In 2011, Congress passed the Budget Control Act, to supposedly help limit spending of your tax dollars. But the Pentagon has extra wiggle room thanks to an obscure account that's existed for decades. Our Lisa Fletcher dug into that with one government watchdog who calls it "The Pentagon's Slush Fund."
Ryan Alexander: These are the types of things that taxpayers should be mad about. Congress should really live by the rules that they set, and not use gimmicks, and, and, you know, escape valves to get around the rules that they set for themselves.
The gimmick that Ryan Alexander, the President of Taxpayers for Common Sense, is talking about is the Overseas Contingency Operations account, a special fund that the Pentagon gets to draw from, separate from its annual budget. As the name implies, the money is meant for unplanned and overseas military projects.
Ryan Alexander: The idea is that when there when they need stuff for the wars that we're fighting, that goes into the OCO account. But what's happened is that all sorts of things that should be in the base budget have moved over to the OCO account.
Things like 115 million dollars for a new Army base in Cuba; 13.4 million dollars for an aircraft parking apron in Djibouti; 15 million dollars for a Consolidated Squadron Operations Facility in Qatar to name a few.
Ryan Alexander: For example in this year's OCO bill, there's twenty-five million dollars for a dormitory in Turkey, construction for a dormitory in Turkey.
Lisa Fletcher: That doesn't sound like something that needs to be done quickly on a contingency basis.
Ryan Alexander: I think that when you're building a dormitory in a country where we've had a long military presence that's NATO ally, to call it a contingency is a little absurd.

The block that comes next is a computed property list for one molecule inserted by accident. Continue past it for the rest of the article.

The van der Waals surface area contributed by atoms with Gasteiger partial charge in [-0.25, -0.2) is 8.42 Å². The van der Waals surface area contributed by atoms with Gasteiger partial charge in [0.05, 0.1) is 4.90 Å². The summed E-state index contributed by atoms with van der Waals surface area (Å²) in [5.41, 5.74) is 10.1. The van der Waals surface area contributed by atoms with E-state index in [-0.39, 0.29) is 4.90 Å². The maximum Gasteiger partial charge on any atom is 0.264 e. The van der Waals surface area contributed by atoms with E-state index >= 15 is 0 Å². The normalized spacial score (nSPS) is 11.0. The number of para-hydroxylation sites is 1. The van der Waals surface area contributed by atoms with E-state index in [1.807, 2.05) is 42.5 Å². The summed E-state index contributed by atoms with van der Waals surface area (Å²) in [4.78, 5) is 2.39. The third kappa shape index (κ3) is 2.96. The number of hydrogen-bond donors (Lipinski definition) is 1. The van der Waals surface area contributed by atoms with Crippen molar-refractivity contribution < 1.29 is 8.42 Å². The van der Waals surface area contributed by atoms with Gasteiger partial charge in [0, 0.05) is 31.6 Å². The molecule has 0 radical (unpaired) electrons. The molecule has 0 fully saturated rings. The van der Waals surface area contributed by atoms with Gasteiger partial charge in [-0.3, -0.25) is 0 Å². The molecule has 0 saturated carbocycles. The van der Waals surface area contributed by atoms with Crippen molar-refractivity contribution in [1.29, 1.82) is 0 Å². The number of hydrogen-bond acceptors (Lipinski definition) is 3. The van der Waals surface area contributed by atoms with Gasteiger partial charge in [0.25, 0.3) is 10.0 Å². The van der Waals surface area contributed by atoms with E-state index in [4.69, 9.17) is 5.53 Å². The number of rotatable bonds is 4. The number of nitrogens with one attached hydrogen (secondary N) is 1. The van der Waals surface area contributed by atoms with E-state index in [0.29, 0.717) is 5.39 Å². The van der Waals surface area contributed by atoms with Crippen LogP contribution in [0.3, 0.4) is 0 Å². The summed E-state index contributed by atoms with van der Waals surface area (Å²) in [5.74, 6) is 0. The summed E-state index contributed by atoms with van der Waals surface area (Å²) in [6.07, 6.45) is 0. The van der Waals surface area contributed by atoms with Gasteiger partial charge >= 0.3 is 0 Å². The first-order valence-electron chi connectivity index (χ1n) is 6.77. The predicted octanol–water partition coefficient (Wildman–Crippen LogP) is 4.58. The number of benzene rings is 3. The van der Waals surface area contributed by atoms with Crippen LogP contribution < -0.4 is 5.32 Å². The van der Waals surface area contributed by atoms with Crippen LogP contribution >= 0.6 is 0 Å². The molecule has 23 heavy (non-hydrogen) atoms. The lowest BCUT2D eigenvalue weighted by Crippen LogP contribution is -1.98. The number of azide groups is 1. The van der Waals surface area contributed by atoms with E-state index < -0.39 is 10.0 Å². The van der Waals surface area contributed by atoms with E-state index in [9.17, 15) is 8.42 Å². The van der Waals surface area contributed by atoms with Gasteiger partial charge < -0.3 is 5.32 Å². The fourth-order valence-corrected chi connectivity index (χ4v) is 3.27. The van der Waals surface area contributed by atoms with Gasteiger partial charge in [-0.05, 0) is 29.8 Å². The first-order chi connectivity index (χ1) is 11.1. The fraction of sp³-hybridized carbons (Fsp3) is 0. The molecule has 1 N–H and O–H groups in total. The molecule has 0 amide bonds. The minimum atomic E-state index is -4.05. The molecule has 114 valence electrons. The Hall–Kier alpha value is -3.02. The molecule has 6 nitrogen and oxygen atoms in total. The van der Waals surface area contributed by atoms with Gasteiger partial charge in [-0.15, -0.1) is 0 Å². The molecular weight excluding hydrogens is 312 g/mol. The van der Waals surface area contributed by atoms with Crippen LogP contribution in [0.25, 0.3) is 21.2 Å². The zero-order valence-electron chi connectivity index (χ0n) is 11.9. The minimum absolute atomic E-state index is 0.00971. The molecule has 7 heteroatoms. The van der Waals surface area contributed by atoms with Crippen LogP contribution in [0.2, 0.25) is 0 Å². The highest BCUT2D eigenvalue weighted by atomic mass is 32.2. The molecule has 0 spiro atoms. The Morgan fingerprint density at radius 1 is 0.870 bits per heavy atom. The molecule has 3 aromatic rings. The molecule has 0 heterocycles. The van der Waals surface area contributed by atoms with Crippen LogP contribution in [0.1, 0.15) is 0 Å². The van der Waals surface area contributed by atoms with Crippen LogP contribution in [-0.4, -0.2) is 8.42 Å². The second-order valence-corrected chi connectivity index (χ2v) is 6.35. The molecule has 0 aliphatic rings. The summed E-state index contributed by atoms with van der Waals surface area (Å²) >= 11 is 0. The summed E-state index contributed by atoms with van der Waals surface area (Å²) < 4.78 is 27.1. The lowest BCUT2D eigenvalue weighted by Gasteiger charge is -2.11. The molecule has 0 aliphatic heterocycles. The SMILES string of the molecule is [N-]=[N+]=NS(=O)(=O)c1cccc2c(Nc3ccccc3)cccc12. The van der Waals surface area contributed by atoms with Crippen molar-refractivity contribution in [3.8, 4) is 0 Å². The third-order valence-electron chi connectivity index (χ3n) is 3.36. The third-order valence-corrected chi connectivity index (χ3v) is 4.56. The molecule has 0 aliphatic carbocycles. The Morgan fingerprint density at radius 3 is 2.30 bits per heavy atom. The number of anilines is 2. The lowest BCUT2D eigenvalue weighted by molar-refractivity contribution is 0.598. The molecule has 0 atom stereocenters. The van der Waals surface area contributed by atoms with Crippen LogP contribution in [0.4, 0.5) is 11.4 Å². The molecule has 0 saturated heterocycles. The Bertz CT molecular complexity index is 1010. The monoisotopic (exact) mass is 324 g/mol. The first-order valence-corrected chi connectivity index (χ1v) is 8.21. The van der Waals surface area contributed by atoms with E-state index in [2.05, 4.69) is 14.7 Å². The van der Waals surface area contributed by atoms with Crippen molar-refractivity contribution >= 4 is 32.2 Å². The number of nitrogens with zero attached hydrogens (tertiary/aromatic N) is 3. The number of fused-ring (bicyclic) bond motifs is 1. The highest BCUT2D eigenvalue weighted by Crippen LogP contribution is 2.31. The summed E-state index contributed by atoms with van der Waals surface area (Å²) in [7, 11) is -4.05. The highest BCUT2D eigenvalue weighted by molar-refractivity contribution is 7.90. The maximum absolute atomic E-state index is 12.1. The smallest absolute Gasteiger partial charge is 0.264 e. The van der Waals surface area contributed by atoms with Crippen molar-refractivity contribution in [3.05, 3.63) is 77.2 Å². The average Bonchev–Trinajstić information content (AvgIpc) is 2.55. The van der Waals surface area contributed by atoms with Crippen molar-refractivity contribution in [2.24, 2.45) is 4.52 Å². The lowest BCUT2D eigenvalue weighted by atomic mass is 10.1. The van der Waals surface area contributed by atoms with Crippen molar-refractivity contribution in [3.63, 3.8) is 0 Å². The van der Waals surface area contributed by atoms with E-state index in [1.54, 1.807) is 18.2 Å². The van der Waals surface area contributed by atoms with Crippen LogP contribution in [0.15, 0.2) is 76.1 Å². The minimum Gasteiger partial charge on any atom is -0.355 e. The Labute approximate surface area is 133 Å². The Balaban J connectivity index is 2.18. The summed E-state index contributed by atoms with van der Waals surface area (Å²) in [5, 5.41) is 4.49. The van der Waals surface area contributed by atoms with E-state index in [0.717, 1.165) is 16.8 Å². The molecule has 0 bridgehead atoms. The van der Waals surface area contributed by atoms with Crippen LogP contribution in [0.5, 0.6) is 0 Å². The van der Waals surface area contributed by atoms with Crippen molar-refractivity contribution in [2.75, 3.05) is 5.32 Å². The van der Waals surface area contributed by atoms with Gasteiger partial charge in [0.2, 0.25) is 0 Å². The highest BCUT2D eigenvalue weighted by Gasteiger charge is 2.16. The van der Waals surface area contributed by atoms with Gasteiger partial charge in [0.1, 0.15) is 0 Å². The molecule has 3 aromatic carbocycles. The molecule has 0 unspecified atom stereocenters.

Alexander says the account has been even bigger in years past.
Ryan Alexander: At its height, OCO was at a hundred and eighty-seven billion, and that was in the fiscal year 2008. To put that in context, that's the equal amount to the combined budgets of the Department of Homeland Security, the Department of Health and Human Services, the Department of Housing and Urban Development and the Department of Interior last year.
Although the Overseas Contingency Operations fund is currently only at 74 billion, Alexander believes there's still plenty of projects in there that are clearly not for war planning that are enabling the Pentagon to bust its budget.
Ryan Alexander: There are so many line items in the OCO account that simply aren't what the account's designed for. And that's important because Congress set limits for itself. And by pushing money out of those limits and into the Overseas Contingent Account, they're going around their own rules, they're circumventing the law.
Lisa Fletcher: In effect, is this money-laundering by the Pentagon?
Ryan Alexander: Well, I think money laundering might be a little strong, but it is, kind of, it is a good analogy, cause it is moving money, changing accounts.
Lisa Fletcher: I mean, taxpayers have to play by the rules and they're the ones ultimately paying for this and it doesn't sound like the Pentagon is playing by the rules. Or Congress is playing by the rules.
Ryan Alexander: Well, the Pentag-right. The Pentagon is looking for every dollar it can get. So, Congress's willingness to give so much money to the Pentagon is definitely at the root of the abuse of the overseas account. Congress wants to be able to go home and say that they are strong on defense, that they have spent money on programs that might create jobs in their districts, and so by pushing spending into the overseas account, they get to have it both ways. They get to say we're being fiscally responsible, we're living by the limits, but we're funding whatever we want.
Lisa Fletcher: It seems like we want to support the troops is a bit of a red herring used to mask what the real purpose of some of this money being spent is.
Ryan Alexander: You know, the kind of, universal truth of wanting to support the troops, it has been used to justify abusive spending practices for a long time.
There are multiple "slush fund" or "off-budget" accounts that exist or are proposed - the latest of which is dubbed the National Defense Restoration Fund. It allows the secretary of defense to spend close to $30-billion with only 30 days notice. Alexander says it's poised to "set the land speed record for waste."